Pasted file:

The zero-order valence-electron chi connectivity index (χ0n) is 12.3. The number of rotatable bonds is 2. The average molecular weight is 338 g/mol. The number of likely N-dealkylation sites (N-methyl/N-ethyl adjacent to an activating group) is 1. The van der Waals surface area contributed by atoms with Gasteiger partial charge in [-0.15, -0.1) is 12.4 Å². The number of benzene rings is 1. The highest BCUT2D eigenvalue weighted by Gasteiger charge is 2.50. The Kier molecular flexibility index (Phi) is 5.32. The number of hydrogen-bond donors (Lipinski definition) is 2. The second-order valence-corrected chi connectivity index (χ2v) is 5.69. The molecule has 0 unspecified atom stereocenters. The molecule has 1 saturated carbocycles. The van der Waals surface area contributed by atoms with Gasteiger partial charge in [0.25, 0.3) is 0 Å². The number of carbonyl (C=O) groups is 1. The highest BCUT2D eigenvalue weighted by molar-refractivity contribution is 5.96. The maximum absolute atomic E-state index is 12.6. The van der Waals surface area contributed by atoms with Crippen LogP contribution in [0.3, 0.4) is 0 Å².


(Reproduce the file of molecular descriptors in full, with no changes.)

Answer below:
The zero-order valence-electron chi connectivity index (χ0n) is 12.3. The number of rotatable bonds is 2. The average molecular weight is 338 g/mol. The number of likely N-dealkylation sites (N-methyl/N-ethyl adjacent to an activating group) is 1. The van der Waals surface area contributed by atoms with Gasteiger partial charge in [-0.15, -0.1) is 12.4 Å². The number of benzene rings is 1. The highest BCUT2D eigenvalue weighted by Gasteiger charge is 2.50. The Kier molecular flexibility index (Phi) is 5.32. The number of hydrogen-bond donors (Lipinski definition) is 2. The second-order valence-corrected chi connectivity index (χ2v) is 5.69. The molecule has 0 unspecified atom stereocenters. The molecule has 1 saturated carbocycles. The van der Waals surface area contributed by atoms with Gasteiger partial charge in [0.25, 0.3) is 0 Å². The number of carbonyl (C=O) groups is 1. The highest BCUT2D eigenvalue weighted by molar-refractivity contribution is 5.96. The maximum absolute atomic E-state index is 12.6. The van der Waals surface area contributed by atoms with Crippen LogP contribution in [0.3, 0.4) is 0 Å².